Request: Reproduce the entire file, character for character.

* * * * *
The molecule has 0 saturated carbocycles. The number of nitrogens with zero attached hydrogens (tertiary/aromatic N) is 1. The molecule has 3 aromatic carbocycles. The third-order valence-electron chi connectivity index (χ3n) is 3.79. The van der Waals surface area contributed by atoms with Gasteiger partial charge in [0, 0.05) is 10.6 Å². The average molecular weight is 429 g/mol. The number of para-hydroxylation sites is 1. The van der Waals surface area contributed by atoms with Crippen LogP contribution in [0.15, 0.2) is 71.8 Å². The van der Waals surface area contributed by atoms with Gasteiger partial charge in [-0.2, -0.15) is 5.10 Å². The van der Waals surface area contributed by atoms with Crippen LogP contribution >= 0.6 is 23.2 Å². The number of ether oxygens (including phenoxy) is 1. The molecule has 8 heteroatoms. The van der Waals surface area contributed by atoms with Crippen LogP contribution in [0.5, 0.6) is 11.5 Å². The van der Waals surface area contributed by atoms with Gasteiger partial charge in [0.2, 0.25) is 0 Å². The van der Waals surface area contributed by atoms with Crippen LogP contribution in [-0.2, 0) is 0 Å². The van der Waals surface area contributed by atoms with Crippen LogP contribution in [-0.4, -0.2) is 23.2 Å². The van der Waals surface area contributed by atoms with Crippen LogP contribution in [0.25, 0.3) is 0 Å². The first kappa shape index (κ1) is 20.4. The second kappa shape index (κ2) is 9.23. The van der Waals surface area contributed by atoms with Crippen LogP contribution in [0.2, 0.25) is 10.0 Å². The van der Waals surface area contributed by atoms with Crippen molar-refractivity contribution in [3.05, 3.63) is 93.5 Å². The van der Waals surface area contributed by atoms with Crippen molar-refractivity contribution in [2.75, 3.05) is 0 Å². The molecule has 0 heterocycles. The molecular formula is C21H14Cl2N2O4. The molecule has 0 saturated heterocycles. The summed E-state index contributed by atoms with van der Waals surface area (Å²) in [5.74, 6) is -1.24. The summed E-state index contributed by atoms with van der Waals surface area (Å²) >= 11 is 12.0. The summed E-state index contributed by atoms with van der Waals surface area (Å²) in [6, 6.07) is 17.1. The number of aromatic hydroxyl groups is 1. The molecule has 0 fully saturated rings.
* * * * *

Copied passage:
The molecule has 0 saturated carbocycles. The number of nitrogens with zero attached hydrogens (tertiary/aromatic N) is 1. The molecule has 3 aromatic carbocycles. The third-order valence-electron chi connectivity index (χ3n) is 3.79. The van der Waals surface area contributed by atoms with Gasteiger partial charge in [0, 0.05) is 10.6 Å². The average molecular weight is 429 g/mol. The number of para-hydroxylation sites is 1. The van der Waals surface area contributed by atoms with Crippen LogP contribution in [0.15, 0.2) is 71.8 Å². The van der Waals surface area contributed by atoms with Gasteiger partial charge in [-0.2, -0.15) is 5.10 Å². The van der Waals surface area contributed by atoms with Crippen LogP contribution >= 0.6 is 23.2 Å². The number of ether oxygens (including phenoxy) is 1. The molecule has 8 heteroatoms. The van der Waals surface area contributed by atoms with Crippen LogP contribution in [0.5, 0.6) is 11.5 Å². The van der Waals surface area contributed by atoms with Gasteiger partial charge in [0.2, 0.25) is 0 Å². The van der Waals surface area contributed by atoms with Crippen LogP contribution in [-0.2, 0) is 0 Å². The van der Waals surface area contributed by atoms with Crippen LogP contribution in [-0.4, -0.2) is 23.2 Å². The van der Waals surface area contributed by atoms with Crippen LogP contribution in [0.25, 0.3) is 0 Å². The first kappa shape index (κ1) is 20.4. The second kappa shape index (κ2) is 9.23. The van der Waals surface area contributed by atoms with Crippen LogP contribution in [0.2, 0.25) is 10.0 Å². The van der Waals surface area contributed by atoms with Crippen molar-refractivity contribution in [3.05, 3.63) is 93.5 Å². The van der Waals surface area contributed by atoms with Crippen molar-refractivity contribution in [2.75, 3.05) is 0 Å². The molecule has 0 heterocycles. The molecular formula is C21H14Cl2N2O4. The molecule has 0 saturated heterocycles. The summed E-state index contributed by atoms with van der Waals surface area (Å²) in [5.74, 6) is -1.24. The summed E-state index contributed by atoms with van der Waals surface area (Å²) >= 11 is 12.0. The summed E-state index contributed by atoms with van der Waals surface area (Å²) in [6, 6.07) is 17.1. The number of aromatic hydroxyl groups is 1. The molecule has 0 fully saturated rings.